The phone and tablet ClickShare screen has a circular button that looks like the one on the ClickShare module. Tap to connect.

Because the base station has AirPlay technology built in, an iPhone or iPad can mirror what’s on its screen. You can also select individual files from the device’s local storage on an Android or iOS system or an online storage service that are sent to the projector. It’ll even work with the phone or tablet’s camera for a live feed of a chemistry experiment or a student reciting a poem.

Screenshot_20160615-080128On the downside, for schools that have standardized on Chromebooks, Barco doesn’t have software for these devices, but is working on it and could have an app ready by summer.

At any time two can share the display in a split screen format. I displayed an HP EliteBook Folio and a Google Nexus 9 at the same time, making it a good tool for comparing or contrasting what’s on the screens of students or putting an image of the Declaration of Independence on the side and the text on the other. Other Barco ClickShare products allow you to connect up to four screens, but none let the teacher save the material for later use or distribution to the class.

Because it uses both the 2.4- and 5GHz WiFi wireless data channels, ClickShare can deliver high-quality HD imaging while allowing any of the clients (teacher or student) to annotate the screen; this obviously works better with tablets and touch-screen notebooks. The device has excellent sound synchronization and delivers smooth video up to its range limit of about 40-feet.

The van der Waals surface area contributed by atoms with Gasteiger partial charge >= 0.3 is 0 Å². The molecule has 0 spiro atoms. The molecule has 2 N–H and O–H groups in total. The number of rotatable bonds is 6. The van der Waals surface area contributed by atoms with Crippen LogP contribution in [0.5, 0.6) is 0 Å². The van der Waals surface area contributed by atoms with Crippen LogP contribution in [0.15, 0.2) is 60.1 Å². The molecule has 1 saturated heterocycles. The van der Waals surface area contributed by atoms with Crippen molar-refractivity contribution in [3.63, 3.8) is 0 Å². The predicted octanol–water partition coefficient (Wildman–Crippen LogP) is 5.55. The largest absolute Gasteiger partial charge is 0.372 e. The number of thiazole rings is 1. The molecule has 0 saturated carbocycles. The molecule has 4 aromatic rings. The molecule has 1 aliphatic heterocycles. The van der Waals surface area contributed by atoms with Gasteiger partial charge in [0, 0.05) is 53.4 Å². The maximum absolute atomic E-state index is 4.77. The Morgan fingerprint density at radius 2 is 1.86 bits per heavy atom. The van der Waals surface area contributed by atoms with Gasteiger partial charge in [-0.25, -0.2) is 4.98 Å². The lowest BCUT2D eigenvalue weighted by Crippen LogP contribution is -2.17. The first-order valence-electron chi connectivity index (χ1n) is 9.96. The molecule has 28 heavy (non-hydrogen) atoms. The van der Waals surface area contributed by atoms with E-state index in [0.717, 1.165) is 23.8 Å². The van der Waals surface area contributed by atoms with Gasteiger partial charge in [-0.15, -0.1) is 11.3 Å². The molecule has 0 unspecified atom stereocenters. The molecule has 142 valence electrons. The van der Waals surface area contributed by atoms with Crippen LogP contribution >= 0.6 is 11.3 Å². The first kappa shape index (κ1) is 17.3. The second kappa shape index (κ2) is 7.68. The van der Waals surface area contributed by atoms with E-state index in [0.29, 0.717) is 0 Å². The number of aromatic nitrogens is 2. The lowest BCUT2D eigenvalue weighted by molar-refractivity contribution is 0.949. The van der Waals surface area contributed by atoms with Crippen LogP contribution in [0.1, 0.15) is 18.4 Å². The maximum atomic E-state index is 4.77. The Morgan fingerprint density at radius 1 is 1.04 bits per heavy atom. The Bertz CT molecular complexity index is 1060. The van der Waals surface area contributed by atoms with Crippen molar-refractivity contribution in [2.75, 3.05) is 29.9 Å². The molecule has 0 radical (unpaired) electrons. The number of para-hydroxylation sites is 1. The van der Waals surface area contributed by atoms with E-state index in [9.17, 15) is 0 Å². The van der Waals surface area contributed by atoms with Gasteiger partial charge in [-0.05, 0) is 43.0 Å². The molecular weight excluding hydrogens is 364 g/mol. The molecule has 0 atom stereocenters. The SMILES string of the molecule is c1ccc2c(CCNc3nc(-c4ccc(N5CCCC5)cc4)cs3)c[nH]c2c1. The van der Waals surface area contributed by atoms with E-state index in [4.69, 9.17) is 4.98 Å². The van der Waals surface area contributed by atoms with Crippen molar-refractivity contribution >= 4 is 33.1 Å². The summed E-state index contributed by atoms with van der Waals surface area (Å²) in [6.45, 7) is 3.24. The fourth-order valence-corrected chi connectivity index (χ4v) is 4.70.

While at $1,750, all but the best budgeted districts will be hard pressed to get ClickShare systems for more than one or two classrooms. It’s a shame because ClickShare belongs in every classroom that has a large display or projector.

A-

CSE-200 host

Barco ClickShare CSE-200

$1,750

+ Easy wireless connections to projector or display

+ Uses both 2.4- and 5GHz WiFi channels

+ HD-capable

+ Includes audio

+ Software for tablets and phones

+ Split screen

 

- Expensive

- Chromebook software not ready

How Low Can You Go?

Pjd5153_left_hires_1$500 projectors are old hat, $400 ones are more interesting, but what about a $330 classroom projector? That’s the bottom of the price pyramid for Viewsonic with its LightStream PJD-5153. The DLP projector is old tech all the way with 800 by 600 pixel resolution, the ability to put 3,300-lumens of light on a screen as well as a pair of VGA ports and S- and Composite video connections, but not HDMI ones. 

Disclaimer: The opinions expressed in Tech Tools are strictly those of the author and do not reflect the opinions or endorsement of Scholastic, Inc.